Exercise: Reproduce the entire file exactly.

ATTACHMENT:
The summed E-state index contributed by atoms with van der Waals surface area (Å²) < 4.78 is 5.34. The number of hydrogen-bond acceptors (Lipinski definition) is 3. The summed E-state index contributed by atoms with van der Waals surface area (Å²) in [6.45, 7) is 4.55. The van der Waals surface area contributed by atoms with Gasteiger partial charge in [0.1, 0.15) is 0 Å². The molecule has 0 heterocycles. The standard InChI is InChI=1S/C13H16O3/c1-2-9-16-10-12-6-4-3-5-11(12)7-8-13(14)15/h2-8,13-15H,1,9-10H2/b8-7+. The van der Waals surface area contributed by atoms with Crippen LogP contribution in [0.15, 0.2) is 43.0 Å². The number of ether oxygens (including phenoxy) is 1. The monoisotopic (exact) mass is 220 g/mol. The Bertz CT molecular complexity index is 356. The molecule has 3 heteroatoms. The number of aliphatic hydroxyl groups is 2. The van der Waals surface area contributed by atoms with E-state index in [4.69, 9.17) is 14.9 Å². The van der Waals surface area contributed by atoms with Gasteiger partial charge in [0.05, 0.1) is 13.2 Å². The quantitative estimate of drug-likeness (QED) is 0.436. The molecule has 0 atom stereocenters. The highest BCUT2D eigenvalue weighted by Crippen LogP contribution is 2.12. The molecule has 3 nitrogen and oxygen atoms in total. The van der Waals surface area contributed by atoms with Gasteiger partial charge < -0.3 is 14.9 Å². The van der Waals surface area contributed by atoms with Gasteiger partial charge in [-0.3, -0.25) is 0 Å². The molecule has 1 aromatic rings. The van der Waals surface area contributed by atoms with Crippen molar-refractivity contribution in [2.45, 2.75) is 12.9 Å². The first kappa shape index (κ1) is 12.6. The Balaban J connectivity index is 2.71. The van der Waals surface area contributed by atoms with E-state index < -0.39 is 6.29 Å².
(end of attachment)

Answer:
The summed E-state index contributed by atoms with van der Waals surface area (Å²) < 4.78 is 5.34. The number of hydrogen-bond acceptors (Lipinski definition) is 3. The summed E-state index contributed by atoms with van der Waals surface area (Å²) in [6.45, 7) is 4.55. The van der Waals surface area contributed by atoms with Gasteiger partial charge in [0.1, 0.15) is 0 Å². The molecule has 0 heterocycles. The standard InChI is InChI=1S/C13H16O3/c1-2-9-16-10-12-6-4-3-5-11(12)7-8-13(14)15/h2-8,13-15H,1,9-10H2/b8-7+. The van der Waals surface area contributed by atoms with Crippen LogP contribution in [0.15, 0.2) is 43.0 Å². The number of ether oxygens (including phenoxy) is 1. The monoisotopic (exact) mass is 220 g/mol. The Bertz CT molecular complexity index is 356. The molecule has 3 heteroatoms. The number of aliphatic hydroxyl groups is 2. The van der Waals surface area contributed by atoms with E-state index in [4.69, 9.17) is 14.9 Å². The van der Waals surface area contributed by atoms with Gasteiger partial charge in [0.05, 0.1) is 13.2 Å². The quantitative estimate of drug-likeness (QED) is 0.436. The molecule has 0 atom stereocenters. The highest BCUT2D eigenvalue weighted by Crippen LogP contribution is 2.12. The molecule has 3 nitrogen and oxygen atoms in total. The van der Waals surface area contributed by atoms with Gasteiger partial charge < -0.3 is 14.9 Å². The van der Waals surface area contributed by atoms with Gasteiger partial charge in [-0.3, -0.25) is 0 Å². The molecule has 1 aromatic rings. The van der Waals surface area contributed by atoms with Crippen molar-refractivity contribution in [2.45, 2.75) is 12.9 Å². The first kappa shape index (κ1) is 12.6. The Balaban J connectivity index is 2.71. The van der Waals surface area contributed by atoms with E-state index < -0.39 is 6.29 Å².